Hybrid Car Batteries Raise Concerns

Is your hybrid aging gracefully?

Since hybrid first exploded onto the scene at the turn of the century, fears of spending tens of thousands of dollars to replace the advanced batteries used to power the hybrid system have haunted buyers, potential buyers, and PR executives at auto makers. As the first cars on the market start to hit the 100,000 mile/ten year mark and beyond, the demand for replacement batteries has skyrocketed and the price has shocked many hybrid owners.

Newsweek reports that sales of replacement batteries for hybrid cars were up 58% last month, despite the significant costs associated with battery replacement. However, both Toyota and Honda, the two largest manufacturers of hybrid cars say that only a small numbers of dead batteries have been reported once the cars’ 100,000 or 150,000 mile warranties have expired. When I say small, I mean 1% for older models and fractions of a percent for the more updated technology found in newer hybrids (basically, after 2004).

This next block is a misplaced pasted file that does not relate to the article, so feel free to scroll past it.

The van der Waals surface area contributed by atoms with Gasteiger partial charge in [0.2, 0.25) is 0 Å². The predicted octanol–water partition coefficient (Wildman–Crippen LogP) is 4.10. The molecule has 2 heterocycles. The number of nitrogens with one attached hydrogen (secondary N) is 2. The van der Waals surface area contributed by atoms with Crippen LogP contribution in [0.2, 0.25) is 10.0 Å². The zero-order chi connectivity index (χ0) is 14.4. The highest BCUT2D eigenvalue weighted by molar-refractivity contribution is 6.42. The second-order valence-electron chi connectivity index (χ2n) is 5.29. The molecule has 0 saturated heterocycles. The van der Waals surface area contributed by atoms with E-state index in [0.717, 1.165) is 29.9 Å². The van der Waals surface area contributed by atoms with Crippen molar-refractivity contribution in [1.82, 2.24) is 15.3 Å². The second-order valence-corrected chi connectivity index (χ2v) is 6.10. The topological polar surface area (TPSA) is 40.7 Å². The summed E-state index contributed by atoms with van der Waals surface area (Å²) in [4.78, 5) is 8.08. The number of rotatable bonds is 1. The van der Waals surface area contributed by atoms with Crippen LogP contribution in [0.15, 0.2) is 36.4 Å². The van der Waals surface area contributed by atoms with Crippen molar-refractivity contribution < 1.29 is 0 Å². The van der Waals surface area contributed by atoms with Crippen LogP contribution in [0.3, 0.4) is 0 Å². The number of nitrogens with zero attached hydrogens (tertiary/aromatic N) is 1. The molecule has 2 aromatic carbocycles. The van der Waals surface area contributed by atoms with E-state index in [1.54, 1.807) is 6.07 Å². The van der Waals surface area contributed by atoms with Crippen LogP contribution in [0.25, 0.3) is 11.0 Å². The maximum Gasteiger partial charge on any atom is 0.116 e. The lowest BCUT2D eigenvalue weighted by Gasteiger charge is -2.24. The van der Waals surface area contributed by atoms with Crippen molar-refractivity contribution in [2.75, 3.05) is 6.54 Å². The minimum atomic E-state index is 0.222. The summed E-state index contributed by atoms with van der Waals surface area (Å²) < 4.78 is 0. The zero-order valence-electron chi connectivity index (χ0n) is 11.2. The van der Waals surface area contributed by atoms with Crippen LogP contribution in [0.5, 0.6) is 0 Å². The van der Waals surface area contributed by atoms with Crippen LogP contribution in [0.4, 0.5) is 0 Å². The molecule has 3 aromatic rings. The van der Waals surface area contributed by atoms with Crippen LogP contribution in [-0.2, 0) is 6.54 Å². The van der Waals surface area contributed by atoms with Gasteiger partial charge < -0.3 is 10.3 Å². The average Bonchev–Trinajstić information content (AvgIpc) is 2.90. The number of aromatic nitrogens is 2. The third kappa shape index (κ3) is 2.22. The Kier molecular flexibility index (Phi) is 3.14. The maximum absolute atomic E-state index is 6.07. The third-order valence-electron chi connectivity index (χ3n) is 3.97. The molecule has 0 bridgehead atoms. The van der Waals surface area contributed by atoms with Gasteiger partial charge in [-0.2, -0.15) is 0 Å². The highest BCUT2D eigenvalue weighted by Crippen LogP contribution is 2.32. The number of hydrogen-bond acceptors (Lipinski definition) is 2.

But for those who are out of the warranty and facing the reality of having to replace the battery, what is the cost? Just a few weeks ago, the cost was much higher than it is now. As demand rose, hybrid manufacturers realized that if the prices didn’t come down, things could get ugly. So Honda and Toyota slashed battery prices to $1,968-$3,000 – a substantial savings over what they were prior to June 1, 2008 ($3,400-$5,500). Hybrid owners who still have a while on their warranties can also breathe easy; new plants to mass-produce replacement batteries are in the works, which should bring the prices down even more.

Anytime you buy a used car, you run the risk of not finding a potential problem that could end up costing you a lot down the road. And anytime a new technology is introduced, the early adopters are willing to risk paying a higher price and being the guinea pigs for the new product. In the case of hybrid cars, these two scenarios are simultaneous, which is unfortunate for those first buyers, but without them and their willingness to take risks, the hybrid industry would not be where it is today.

Source by Jeff Carey

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